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Experiential learning

 

Ruth Murray-Webster, Sergio Pelligrinelli and Peter Simon

Continuous change and learning is a mantra we hear more frequently in an increasingly global, competitive world. Organisations are becoming more adept at building new capabilities and re-designing business processes. Training, whether linked to the deployment of the new capabilities or as part of an organisational change management initiative, is now commonplace.

Yet, the opportunity offered by training, not simply to impart knowledge and develop skills but to reshape people’s ways of thinking and working, is rarely exploited. In this Lucid Thought we discuss how a grounded experiential learning intervention can be used as a key element of a wider process of transforming working practices, mindsets and culture.

As organisations embark upon planned change, training is usually conceived as providing key competencies and incremental knowledge. It enables people to follow new processes and to use new systems, and complements announcements and information about the change. Resource constrained organisations are increasingly embracing on-line and e-learning technologies that straddle learning and communication. These technologies deliver pre-packaged content conveniently and cost effectively to a geographically distributed workforce, and have in-built functions to track usage and to test understanding.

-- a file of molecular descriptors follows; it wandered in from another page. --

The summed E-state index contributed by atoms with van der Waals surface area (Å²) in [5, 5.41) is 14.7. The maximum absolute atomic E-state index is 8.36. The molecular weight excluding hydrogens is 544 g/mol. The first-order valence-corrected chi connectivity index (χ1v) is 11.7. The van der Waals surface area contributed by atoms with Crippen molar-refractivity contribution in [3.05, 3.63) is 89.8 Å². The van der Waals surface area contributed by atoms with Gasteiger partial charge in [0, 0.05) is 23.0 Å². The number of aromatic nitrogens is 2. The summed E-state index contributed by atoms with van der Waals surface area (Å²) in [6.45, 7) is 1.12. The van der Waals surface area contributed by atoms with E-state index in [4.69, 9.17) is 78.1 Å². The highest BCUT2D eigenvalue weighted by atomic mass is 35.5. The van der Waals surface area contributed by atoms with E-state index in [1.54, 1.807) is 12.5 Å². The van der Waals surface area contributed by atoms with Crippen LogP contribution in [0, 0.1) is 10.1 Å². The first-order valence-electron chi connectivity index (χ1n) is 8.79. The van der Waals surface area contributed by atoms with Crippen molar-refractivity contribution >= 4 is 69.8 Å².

On-line or telephone based support is usually available for individuals to ask questions. Much of the education, socialisation or indoctrination individuals receive, though, is from work colleagues. Typically, the change is viewed from the perspective of existing routines and attitudes. Ideas, practices and techniques are often reconstructed to fit the cultural norms, or dismissed as irrelevant or inapplicable. We observe that vital change often does not occur, despite the effort and expense to develop new skills and capabilities.

Conventional, broadcast-oriented face-to-face training costs more, but is little better at helping individuals put knowledge into practice. They typically promote passive reception, with little effort demanded of attendees to see for themselves the relevance, application and practicality of concepts presented.

Predetermined solutions eliminate the need to analyse, to evaluate options and to reach personal conclusions. Critique and challenge are deflected by referring to the chosen strategy and approach. Learning is superficial: understanding and appreciation are replaced by acceptance and awareness.

Where members of the organisation need to enact new organisational strategies, not (just) refine existing operating models, more fundamental and contextual learning is required. The grounded, experiential learning (GEL) approach, set within a broader organisational change process, better addresses the key challenges, because:

  • the focus is on individuals’ learning rather than teaching prescribed knowledge;
  • the learning is grounded or embedded within the organisational reality of the individuals, and co-facilitated by external professionals and experienced internal managers;